Week 15 – Big Data

April 13, 2015

“I love data!” There, I said it. My name is, “Ross Schmadebeck,” and I love data. There’s something mysterious, intrinsic, and skeptical with data that makes it of interest for me. That’s why this week’s readings on Big Data were both fun and kind of exciting, for a data nerd like myself.

While I love data, I am sometimes skeptical about where it’s being used and by whom. However, I also know that, generally speaking, I assume I’m being watched all the time; online, driving on the highway, the office cameras, it’s just somewhat become a fact of life, which is why this quote from the article, I’m Being Followed How Google and 104 Other Companies Are Tracking Me on the Web was poignant, “What is anonymity? What is identity? How similar are humans and machines?” Should we, both as humans and as Americans, have any expectation of “privacy” and what does “privacy” really mean? (not one of the official questions, but feel free to answer, if you’d like)

As a digital advertiser, who not only relies on the data that’s aggregated from these ad networks to ensure my message is reaching the most effective audience, but also to track that advertising conversion on our own web properties, I know what it means to both share, and receive this information. However, I wonder if users of websites would care for the alternative, un-filtered advertising. Let me give you a digital example, if I may?

I’ve been using a rental car recently that didn’t have satellite radio (bummer), so I’ve been forced to listen to “terrestrial” (such an odd name) radio this past weekend, which is LOADED with 30/60 second spots, many of which my company pays and runs. However, I’d estimate at least half the ads were completely irrelevant to me as a consumer. I don’t need dentures, I’m not seeking laser hair removal, I don’t need a bail bondsman, and while maybe someday it might be relevant, I don’t have any kids to send to a Disney talent audition.

While every song on the station I knew and enjoyed, I assume I’m either not their target demo, or they’re selling whatever space they have available to any advertiser; likely a combination of both. Essentially, broadcast advertising is or has become like any other blast mailings. Oh, and I’m not generally our target demo for my company’s ads, either.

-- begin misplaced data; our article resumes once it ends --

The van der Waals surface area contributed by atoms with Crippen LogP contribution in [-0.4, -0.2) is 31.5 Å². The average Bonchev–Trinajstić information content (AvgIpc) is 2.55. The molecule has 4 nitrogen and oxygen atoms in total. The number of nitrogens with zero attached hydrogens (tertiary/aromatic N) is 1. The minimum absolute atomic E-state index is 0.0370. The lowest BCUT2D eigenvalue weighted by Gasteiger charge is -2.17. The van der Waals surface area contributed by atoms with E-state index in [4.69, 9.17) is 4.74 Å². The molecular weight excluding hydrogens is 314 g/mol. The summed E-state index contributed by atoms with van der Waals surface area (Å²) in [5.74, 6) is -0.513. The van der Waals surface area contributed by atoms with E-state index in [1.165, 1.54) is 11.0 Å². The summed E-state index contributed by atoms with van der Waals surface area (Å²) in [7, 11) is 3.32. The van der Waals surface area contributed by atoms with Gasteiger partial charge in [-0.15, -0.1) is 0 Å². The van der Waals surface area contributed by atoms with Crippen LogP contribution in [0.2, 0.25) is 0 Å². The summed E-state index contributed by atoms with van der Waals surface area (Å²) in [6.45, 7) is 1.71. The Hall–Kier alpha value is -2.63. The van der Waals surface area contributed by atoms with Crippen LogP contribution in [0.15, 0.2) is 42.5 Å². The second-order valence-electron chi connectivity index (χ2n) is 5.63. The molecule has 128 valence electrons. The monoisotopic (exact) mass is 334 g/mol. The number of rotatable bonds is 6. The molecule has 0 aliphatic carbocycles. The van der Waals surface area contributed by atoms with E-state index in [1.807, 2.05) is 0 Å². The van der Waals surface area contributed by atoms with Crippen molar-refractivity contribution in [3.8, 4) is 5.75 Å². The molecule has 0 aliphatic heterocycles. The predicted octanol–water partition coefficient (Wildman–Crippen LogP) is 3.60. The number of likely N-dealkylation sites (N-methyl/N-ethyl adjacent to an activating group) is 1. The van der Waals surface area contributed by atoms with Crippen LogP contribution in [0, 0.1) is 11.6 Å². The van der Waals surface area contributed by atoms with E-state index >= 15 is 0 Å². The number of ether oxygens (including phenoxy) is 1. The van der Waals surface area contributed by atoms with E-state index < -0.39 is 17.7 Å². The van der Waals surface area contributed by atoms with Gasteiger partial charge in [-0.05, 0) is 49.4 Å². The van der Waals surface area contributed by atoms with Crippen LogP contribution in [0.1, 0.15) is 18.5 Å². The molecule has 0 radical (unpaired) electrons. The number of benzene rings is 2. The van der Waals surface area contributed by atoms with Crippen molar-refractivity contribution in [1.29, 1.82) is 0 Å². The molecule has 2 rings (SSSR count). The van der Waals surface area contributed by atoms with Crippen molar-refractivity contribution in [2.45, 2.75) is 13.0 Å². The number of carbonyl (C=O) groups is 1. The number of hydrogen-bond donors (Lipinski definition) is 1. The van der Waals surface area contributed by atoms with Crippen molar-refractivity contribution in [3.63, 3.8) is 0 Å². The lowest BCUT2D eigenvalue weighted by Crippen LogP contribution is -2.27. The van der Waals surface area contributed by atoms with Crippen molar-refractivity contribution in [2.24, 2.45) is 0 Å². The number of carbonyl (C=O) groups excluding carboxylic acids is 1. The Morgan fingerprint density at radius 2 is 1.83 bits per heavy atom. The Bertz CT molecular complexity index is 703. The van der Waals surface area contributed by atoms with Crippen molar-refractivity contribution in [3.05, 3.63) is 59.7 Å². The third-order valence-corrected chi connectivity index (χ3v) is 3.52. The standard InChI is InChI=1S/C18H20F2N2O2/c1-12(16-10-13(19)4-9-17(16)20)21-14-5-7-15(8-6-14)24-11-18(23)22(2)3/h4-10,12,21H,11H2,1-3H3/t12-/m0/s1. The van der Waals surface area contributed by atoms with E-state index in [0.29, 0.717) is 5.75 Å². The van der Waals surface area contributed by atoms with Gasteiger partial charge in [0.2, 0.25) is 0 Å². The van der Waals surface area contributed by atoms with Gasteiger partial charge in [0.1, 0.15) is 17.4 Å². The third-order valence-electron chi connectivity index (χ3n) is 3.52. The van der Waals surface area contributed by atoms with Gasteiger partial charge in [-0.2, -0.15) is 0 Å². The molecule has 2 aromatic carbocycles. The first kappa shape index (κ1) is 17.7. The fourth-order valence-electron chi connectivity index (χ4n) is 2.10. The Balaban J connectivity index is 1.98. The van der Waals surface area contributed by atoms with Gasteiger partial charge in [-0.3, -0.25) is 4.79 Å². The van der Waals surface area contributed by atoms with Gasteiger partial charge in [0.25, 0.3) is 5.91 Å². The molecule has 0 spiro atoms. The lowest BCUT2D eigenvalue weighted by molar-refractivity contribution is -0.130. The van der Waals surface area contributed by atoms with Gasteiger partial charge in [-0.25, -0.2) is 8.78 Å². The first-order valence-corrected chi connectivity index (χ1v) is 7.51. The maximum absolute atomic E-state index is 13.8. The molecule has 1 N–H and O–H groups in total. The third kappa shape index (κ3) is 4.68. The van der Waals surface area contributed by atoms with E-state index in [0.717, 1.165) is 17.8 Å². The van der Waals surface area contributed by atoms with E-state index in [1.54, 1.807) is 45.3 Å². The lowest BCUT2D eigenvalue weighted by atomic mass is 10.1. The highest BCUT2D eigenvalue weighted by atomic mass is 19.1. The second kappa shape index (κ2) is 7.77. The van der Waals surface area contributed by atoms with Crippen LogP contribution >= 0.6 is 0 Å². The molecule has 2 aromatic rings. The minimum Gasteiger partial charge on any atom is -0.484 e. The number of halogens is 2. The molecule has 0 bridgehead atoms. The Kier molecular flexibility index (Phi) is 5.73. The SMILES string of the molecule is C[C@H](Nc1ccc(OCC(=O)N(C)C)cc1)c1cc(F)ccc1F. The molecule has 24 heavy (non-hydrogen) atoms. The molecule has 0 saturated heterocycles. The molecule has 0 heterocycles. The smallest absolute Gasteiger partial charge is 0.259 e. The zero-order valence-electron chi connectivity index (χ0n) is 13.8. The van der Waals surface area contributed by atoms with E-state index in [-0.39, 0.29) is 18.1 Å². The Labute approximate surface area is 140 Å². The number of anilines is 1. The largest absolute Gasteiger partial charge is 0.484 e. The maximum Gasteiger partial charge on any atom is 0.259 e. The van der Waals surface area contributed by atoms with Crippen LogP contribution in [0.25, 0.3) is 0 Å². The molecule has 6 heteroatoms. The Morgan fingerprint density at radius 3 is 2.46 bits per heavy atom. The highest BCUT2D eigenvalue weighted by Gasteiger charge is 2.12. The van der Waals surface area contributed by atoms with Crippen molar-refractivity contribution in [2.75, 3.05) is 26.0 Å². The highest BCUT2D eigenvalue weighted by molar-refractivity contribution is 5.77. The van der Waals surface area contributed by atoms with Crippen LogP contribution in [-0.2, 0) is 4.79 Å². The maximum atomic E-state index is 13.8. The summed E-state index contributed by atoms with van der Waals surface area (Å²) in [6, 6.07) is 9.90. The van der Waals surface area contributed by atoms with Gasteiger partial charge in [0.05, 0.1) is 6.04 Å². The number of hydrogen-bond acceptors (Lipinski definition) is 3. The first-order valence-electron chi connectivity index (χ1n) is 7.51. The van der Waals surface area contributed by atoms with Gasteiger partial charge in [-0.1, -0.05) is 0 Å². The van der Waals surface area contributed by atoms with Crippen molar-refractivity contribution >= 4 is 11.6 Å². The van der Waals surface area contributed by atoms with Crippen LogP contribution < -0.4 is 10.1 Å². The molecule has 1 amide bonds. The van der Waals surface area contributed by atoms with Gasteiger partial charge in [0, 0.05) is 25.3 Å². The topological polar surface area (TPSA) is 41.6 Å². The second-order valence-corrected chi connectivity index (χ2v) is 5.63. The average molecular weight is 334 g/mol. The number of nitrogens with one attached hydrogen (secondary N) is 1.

However, contrast that to my online experience where advertising is tailored or customized based on my browsing or shopping experience. At least the ads are of relevance and might even convert me with a special deal or offer.

The second quote I’ll take from the above article that also struck me:

“… we increasingly live two lives: a physical one in which your name, social security number, passport number, and driver’s license are your main identity markers, and one digital, in which you have dozens of identity markers, which are known to you and me as cookies.”

No, I don’t need Pampers diapers, but that 10% off a new computer … well, maybe … which is why the LinkedIn article and Facebook articles were fascinating, as its users are self-reporting the content within their profiles which in turn creates additional targeted marketing of services, job opportunities, etc.

Overall, isn’t this just an extension of data that was already being captured by advertisers? Thinking about subscription data, mail service cards, geo-data based on subscriber’s physical locations, etc, aren’t these digital data points just easier ways to capture a few additional points of information in the same spirit of delivering relevant, targeted advertising and content? Rhetorical question, here. Real questions below:

  1. You’re being tracked. Assuming you’ve accepted this fact, how, if any, do you change your behavior? Could you avoid tracking entirely … don’t forget about your ISP?
  2. Should you be more concerned about sites where you self-report the data that’s used to market/message to you, or the ad networks that track your behavior and dynamically serve up possible relevant content?

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